But perhaps it will be well to define some of our terms. What is essence? What is existence? What is the difference in signification between the words essence and existence? Essence is pure being, without efflux or manifestation. Existence involves out-going or manifestation. The soul of man, and every other substance, according to the foundation of its being, according to its centre or root, is; but according to its out-goings, manifestations, or operations, it exists.

What is potential existence? What is actual existence? What is the difference between potential and actual existence? A thing exists potentially, or in potentia, when it is possible only. This same thing exists actually when it has not only this possible (potential) existence, but also a real existence in act.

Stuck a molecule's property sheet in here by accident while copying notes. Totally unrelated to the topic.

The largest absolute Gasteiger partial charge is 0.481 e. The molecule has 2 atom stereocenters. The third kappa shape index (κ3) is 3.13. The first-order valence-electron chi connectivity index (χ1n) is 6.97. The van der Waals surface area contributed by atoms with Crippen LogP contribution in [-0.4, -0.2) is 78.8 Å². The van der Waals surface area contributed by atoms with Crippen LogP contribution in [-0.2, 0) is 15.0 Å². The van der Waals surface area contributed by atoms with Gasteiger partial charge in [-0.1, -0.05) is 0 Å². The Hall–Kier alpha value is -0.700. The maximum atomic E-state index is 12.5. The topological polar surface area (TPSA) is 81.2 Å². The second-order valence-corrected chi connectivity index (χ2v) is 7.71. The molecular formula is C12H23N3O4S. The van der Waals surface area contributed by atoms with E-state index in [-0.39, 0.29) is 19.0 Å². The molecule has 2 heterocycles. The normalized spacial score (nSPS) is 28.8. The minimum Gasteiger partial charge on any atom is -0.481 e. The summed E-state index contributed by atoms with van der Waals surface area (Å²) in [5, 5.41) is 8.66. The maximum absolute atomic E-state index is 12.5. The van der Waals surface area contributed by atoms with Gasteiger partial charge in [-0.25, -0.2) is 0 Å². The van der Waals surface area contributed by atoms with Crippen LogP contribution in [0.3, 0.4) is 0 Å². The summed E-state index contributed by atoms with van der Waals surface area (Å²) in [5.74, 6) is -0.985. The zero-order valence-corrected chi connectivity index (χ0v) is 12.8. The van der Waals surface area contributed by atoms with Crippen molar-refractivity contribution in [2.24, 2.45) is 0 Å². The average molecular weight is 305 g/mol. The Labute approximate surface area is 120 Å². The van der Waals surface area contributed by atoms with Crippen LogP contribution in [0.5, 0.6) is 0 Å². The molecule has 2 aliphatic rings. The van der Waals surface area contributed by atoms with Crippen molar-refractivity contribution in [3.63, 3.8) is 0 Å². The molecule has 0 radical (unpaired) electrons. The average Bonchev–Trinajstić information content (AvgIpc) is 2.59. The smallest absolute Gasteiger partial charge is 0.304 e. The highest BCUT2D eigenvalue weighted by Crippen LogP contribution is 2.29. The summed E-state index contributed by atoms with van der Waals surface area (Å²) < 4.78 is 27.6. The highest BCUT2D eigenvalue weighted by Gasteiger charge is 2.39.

A thing is, when in potentia, or when possessing only a possible existence; but it exists, when it has not only its root of substance or being, but also an actual manifestation.

When all outward things exist only in potentiality of manifestation, or, in short, when all things exist only in potentia, man also must cease from all actual existence; and must re-enter the potential state.

Man and the universe will be effaced together—all things will enter the potential state simultaneously; for the human intelligence reflects the universe, and the re-entering of the universe into the potential state will he marked by the smooth surface of the mirror (the mind of man) which gives thenceforth no reflection, which marks thenceforth no change.